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Sustainability

Taylor Stitch Makes Us Rethink Our Wardrobe

Most clothes end up in the landfill. The solution is to make and sell much better clothes.
Taylor Stitch Makes Us Rethink Our Wardrobe
Image credit: Photo provided by Taylor Stitch
7 min read
Opinions expressed by Entrepreneur contributors are their own.

According to McKinsey & Company and the Council for Textile Recycling, the world fashion industry produces 100 billion garments for seven billion people each year, the average American throws out 80 pounds of clothes each year, and 85 percent of all apparel ends up in landfills, even the ones we feel good about donating! Those shocking statistics were seen as an opportunity for an increasingly popular San Francisco based startup. 

Why not fashion new clothes out of used clothes and recycled fibers? Why not address the growing number of consumers who are making purchasing decisions based on their desire to preserve and improve their own health and welfare, as well as that of their families and the environment? Why not offer consumers a chance to demonstrate their concern with the very clothes on their backs?

Related: Sustainable Fashion Is The New Trend

This is the concept behind Taylor Stitch. Now you can wear stylish clothing that lasts a decade instead of a year, is made with significantly less water, and produces a much smaller carbon footprint. Taylor Stitch is disrupting the fashion industry by pioneering new ways to source, sew, and sell.

We love the concept and wanted to know more about this successful and timely business venture. So, we caught up with Taylor Stitch Co-Founder and CEO, Michael Maher at his San Francisco Headquarters.

M&B: How was Taylor Stitch created and what was the inspiration for launching the brand?

Michael: Taylor Stitch began as an experiment in custom tailored shirting. We couldn’t find a shirt that fit and simply became enamored by a better fitting, higher quality product without all the pretense of the fashion world. We yearned for something that was tailored yet more casual and could transfer from work to the weekend.

We saw the casualization of the American office happen as tech permeated the country. Even my friends in finance in New York were wearing jeans to meetings. It was clear the line between what guys were wearing to work and wearing on the weekend was blurring quickly.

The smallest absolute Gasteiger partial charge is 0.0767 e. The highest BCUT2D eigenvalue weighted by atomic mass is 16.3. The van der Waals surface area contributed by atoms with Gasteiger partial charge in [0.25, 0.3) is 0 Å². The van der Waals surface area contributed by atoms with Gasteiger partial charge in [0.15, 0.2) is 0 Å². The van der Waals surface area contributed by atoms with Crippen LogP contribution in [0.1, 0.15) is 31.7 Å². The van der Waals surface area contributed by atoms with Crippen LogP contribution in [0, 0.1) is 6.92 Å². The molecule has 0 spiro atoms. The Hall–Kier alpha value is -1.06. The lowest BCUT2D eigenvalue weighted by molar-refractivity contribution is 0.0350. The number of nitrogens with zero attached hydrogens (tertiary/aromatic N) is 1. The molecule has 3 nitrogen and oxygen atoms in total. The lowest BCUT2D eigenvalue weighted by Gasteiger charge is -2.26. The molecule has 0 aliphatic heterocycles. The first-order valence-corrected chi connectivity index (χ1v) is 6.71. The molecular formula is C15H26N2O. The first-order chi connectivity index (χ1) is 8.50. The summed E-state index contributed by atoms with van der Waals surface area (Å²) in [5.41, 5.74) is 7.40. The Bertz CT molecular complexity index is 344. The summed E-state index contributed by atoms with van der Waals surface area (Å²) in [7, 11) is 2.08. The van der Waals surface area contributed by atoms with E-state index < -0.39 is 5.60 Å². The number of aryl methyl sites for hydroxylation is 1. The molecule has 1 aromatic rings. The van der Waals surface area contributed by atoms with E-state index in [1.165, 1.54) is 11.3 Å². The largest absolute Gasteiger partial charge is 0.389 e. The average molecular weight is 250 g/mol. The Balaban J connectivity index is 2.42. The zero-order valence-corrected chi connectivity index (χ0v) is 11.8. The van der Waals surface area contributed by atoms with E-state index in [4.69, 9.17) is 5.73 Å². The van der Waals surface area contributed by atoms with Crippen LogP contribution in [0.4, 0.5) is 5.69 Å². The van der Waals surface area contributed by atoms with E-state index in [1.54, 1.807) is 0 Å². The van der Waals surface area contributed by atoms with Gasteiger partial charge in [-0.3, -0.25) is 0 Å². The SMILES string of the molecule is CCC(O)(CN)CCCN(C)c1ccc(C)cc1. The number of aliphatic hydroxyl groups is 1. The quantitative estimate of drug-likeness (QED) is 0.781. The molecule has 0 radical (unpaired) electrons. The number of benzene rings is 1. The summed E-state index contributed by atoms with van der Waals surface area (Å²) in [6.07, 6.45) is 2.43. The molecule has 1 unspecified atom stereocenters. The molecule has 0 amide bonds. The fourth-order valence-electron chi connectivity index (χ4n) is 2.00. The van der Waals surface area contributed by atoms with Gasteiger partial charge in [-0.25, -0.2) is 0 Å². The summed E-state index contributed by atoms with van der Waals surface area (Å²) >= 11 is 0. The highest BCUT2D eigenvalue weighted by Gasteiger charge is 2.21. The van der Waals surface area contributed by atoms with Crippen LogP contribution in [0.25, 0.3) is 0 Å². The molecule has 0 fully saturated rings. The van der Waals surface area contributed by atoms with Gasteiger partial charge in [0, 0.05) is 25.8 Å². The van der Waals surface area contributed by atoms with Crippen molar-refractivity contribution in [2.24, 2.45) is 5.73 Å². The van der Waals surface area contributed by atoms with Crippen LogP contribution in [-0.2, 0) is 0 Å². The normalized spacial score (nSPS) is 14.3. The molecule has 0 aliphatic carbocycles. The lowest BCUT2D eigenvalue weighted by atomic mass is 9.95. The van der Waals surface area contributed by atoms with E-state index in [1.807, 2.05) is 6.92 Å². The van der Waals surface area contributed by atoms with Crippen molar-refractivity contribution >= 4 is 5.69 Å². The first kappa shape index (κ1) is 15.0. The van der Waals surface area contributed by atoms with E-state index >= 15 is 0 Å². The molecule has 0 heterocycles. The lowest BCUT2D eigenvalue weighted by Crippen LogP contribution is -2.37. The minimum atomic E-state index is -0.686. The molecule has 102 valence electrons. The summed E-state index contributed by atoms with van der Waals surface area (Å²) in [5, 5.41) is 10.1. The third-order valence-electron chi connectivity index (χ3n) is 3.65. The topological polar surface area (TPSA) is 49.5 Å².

Guys were rolling sleeves and ditching ties so the ole 15.5/33 and a size medium didn’t mean anything, so we created a shirt sized like a jacket based on the thousands of custom shirts we had made. You buy our shirts by your chest size. So, if you wear a 40 jacket (our medium) you buy a 40 shirt. We built a shirt that looks just as good (and stays) tucked in as it does out with the collar undone and sleeves rolled up. A utilitarian approach to shirt making.

Ten years later, Taylor Stitch has grown to offer more than just shirts by slowly developing best in class products across just about every category of menswear. We continue to innovate on the classics by using organic, recycled and regenerative fibers wherever possible. By the end of this year, 95 percent of our cotton will be organic while offering many other recycled and regenerative fibers made from everything from Baby Yak (softer than cashmere) to recycled water bottles (also surprisingly soft).

Related: 3 Stylish Startups That Want You to Ditch 'Fast Fashion'

M&B: Tell us a little about how you used Cash Flow instead of VC money to fund and grow your venture.

Michael: We built a crowdfunding platform, so our customers are involved in the product creation process. This helps us control our own destiny, bringing customers to the front of the value chain. We are building something for the long haul -- not just with our products but the brand as well.

M&B: So How are your sales doing? Are they growing? And how do you sell your apparel? 

Michael: (Re sales and growth) We became profitable last year, which is a huge accomplishment and something we are really proud of. Our customer base is growing steadily, and we are constantly exploring ways to expand our footprint across the country.